A report issued last month by Sera-Brynn, a cybersecurity compliance firm and certified auditor, noted that on average, companies assessed had only implemented 39 percent of required security controls. Perhaps even more concerning, the report refers to a survey conducted by the National Defense Industrial Association, which found that less than 60 percent of respondents had even read the cybersecurity clause.

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Clearly the industry has found these regulations challenging to understand, assuming they bothered to read them, and even more challenging to successfully implement. So if the implementation deadline has come and gone and everyone is in the same boat, what's the sense of urgency for completely implementing all NIST SP 800-171 controls?

Well first and foremost, we are clearly under attack and per the 2018 MITRE study, "Deliver Uncompromised," supply chain, cyber-IT, cyber-physical and human domain are the four primary attack vectors. The controls outlined in NIST are an essential component of the DOD's strategy to address these threats and protect critical information, protect warfighters and ultimately protect the U.S. and their allies.

Secondly, weak controls throughout the supply chain, already have led to a multitude of security breaches with varying degrees of consequences, so there is a growing sense of urgency, as evidenced in a memorandum from the Secretary of the Navy, Richard V. Spencer, calling for a cybersecurity review.

Spencer writes "Securing the Navy's Cyberspace domain is one of my highest priorities…" and indicates "Complacency and an unwillingness to confront this challenge are not an option." And as if that weren't enough, when implemented effectively, these controls not only protect sensitive defense information, they protect precious corporate information and intellectual property.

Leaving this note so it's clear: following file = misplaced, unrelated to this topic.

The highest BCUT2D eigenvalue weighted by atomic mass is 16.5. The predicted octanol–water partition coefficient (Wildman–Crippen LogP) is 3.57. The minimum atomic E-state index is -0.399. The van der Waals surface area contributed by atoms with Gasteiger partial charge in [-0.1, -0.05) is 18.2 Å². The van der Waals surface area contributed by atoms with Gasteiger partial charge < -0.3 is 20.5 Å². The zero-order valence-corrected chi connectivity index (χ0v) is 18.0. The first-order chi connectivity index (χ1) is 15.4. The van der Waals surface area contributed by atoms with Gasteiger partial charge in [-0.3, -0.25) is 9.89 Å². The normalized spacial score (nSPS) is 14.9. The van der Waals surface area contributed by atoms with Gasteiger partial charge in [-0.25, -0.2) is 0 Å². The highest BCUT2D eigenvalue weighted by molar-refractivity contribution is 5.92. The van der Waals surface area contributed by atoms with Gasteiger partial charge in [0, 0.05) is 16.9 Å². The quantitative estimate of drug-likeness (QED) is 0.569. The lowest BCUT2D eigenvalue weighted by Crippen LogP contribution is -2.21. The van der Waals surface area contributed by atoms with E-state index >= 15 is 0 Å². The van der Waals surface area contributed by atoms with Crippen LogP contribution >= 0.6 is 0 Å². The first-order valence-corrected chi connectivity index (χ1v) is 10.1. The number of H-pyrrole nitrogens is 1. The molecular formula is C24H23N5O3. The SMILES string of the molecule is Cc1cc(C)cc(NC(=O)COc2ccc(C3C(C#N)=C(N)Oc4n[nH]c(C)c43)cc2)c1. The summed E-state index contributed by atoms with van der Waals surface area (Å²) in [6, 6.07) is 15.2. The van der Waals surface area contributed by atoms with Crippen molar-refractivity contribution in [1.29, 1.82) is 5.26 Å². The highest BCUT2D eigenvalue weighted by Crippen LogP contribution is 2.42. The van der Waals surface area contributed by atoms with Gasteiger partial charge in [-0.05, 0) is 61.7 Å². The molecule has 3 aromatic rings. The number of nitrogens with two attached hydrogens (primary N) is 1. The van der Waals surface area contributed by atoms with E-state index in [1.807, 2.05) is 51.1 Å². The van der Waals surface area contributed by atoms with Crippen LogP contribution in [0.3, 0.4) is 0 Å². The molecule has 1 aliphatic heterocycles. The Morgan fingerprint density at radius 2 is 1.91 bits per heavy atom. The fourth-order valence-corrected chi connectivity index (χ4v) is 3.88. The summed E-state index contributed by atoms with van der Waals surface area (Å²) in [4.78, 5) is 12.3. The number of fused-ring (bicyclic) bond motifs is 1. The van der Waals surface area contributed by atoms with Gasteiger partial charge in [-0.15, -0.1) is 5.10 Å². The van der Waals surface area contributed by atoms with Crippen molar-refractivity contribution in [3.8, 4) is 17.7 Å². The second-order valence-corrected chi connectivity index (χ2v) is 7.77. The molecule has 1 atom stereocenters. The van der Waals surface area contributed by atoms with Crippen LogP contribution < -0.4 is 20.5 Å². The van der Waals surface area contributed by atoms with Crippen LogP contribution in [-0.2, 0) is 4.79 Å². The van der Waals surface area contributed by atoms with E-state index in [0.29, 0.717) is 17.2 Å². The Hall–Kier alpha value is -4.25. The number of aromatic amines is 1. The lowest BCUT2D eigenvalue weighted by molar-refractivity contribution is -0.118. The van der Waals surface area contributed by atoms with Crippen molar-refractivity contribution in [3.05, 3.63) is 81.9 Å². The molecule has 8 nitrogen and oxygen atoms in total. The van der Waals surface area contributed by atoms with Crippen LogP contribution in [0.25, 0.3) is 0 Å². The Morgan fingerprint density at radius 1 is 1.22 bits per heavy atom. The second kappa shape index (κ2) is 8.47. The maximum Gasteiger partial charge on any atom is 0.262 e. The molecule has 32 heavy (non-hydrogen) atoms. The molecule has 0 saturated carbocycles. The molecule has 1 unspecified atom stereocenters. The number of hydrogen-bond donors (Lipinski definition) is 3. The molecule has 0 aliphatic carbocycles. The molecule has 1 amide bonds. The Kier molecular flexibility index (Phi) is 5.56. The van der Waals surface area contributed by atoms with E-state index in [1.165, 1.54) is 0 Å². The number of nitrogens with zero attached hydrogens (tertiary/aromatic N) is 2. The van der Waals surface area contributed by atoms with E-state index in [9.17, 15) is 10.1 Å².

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For companies where security and trust are a core competency and a key differentiator, like all companies involved in delivering trusted computing solutions, not just understanding, but embracing NIST SP 800-171 should be a top priority. This has been the case for a vital few, such as Mercury Systems, which jumped on the DFARS/NIST train as soon as it hit the tracks.

To understand and address these requirements properly, Mercury assembled a cross-functional team with dedicated resources to assess their existing security controls against NIST regulations, put an architecture and plan in place which was aligned to the cyber kill chain, and executed that plan to achieve compliance by the mandated 31 December 2017 deadline and "completeness" by mid-2018. That said, success came at a steep price, with a host of new systems, processes, security protocols and training implemented over a nearly two-year period.

Meeting NIST may be tough, but so is the DOD

There are an elite set of suppliers who have completely implemented their compliance programs and an even smaller set that have had their compliance validated through an independent agency assessment. This will not be the case for much longer as the DOD is moving toward stricter enforcement of the standards and intends to begin scoring contractors on their compliance by 2020, according to a recent Navy report.

Many primes are taking heed and working with their key suppliers to achieve and certify compliance before these heavier mandates hit. These regulations may seem complex and arduous, but they are designed to address an increasingly complex and sophisticated threat and thus must be taken to heart to fulfill the promise of a trusted computing supplier.

Laura Hanks is director of product marketing at Mercury Systems in Andover, Mass.